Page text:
REVIEW: “Too Beautiful to Break” by Tessa Bailey

The way Tessa Bailey strings together words which paint Belmont and Sage’s relationship makes them the Standard of Essential Love.  This couple takes mindful actions, think out their words, and feel so thoughtfully the intensity is tangible.  The Clarkson men definitely tear you up with their sweeping emotions in the Romancing the Clarksons series.  The main characters in “Too Beautiful to Break” are both late in life virgins.  They’re the quintessential two pieces which make a whole.  Belmont feels emphatically about Sage; everything he does is for her; to care and protect her.  He reveres her.  Sage looks at Belmont with awe, respecting his strength and vulnerabilities.  But most exquisitely beautiful things are fragile.  Sage and Belmont are simultaneously strong and vulnerable together.  They can feel too much, needing to bask in each other to excess.  They need to pull away in order to figure out how to come together.

In “Too Beautiful to Break” Sage must abandon Belmont as they continue eastward toward New York City.  Sage needs to return to her hometown to rescue the parents and reputation from which she ran away.  She plans her “escape” expertly so Belmont isn’t able to figure out her final destination from the train station.  Because both Sage and Belmont are virgins they haven’t been free about their feelings for each other.  Until this moment Sage isn’t sure if Belmont feels romantically about her.  Sage tells Belmont she isn’t certain he thinks of her “as a woman”.  When she realizes he does and she still needs to leave him, she falls apart.

Belmont has a feeling something bad is going to happen just before Sage leaves him.  He’s surprised that she didn’t know how much he feels for her.  For him it’s been torture during the roadtrip because of all the “dirty and filthy” thoughts Belmont has about Sage.  He feels he is disrespecting her until she tells him she doesn’t know if he sees her as a woman.  That’s when Belmont kisses Sage with everything he has.  After finally learning what Sage tastes like she leaves him at the train station; which wrecks him for days.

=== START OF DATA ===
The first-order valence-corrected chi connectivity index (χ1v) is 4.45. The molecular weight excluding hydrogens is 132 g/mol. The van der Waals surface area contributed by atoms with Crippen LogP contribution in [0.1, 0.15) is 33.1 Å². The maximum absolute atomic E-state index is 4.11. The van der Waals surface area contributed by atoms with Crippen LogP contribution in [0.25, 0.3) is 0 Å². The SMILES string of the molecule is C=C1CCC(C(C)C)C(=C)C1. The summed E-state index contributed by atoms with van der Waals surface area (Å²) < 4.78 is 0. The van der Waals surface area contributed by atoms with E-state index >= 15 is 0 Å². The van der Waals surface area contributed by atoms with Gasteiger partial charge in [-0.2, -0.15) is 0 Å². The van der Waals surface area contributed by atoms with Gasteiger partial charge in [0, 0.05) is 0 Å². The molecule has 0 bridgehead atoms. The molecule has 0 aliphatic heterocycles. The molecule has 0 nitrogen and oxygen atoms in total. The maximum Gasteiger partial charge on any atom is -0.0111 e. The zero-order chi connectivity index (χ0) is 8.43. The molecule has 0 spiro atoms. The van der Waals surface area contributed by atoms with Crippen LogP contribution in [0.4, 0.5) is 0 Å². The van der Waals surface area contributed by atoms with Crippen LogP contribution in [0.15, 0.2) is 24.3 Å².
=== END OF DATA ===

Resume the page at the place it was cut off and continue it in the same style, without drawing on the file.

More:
When Sage arrives at her parents home she sees nothing has changed.  Her parents are barely functioning alcoholics that are so co-dependent they can’t do anything without the other.  Her mother drinks and dithers while her husband is at work and dotes on him when he comes home.  As a young girl her parents virtually ignored her; she tended to herself and spent her time alone.  The town looks on her and her parents with pity and disdain.  However it’s the owner of the mine; in which basically the entire town works, who’s the villain.  He and her parents grew up together, her mother fell in love with Sage’s father to Augustine’s dismay.  He’s had it in for his former friends ever since.  Augie has made it his mission to make Sage’s father’s life (in particular) Hell.  Sage has come home to take her father’s place working in the mine.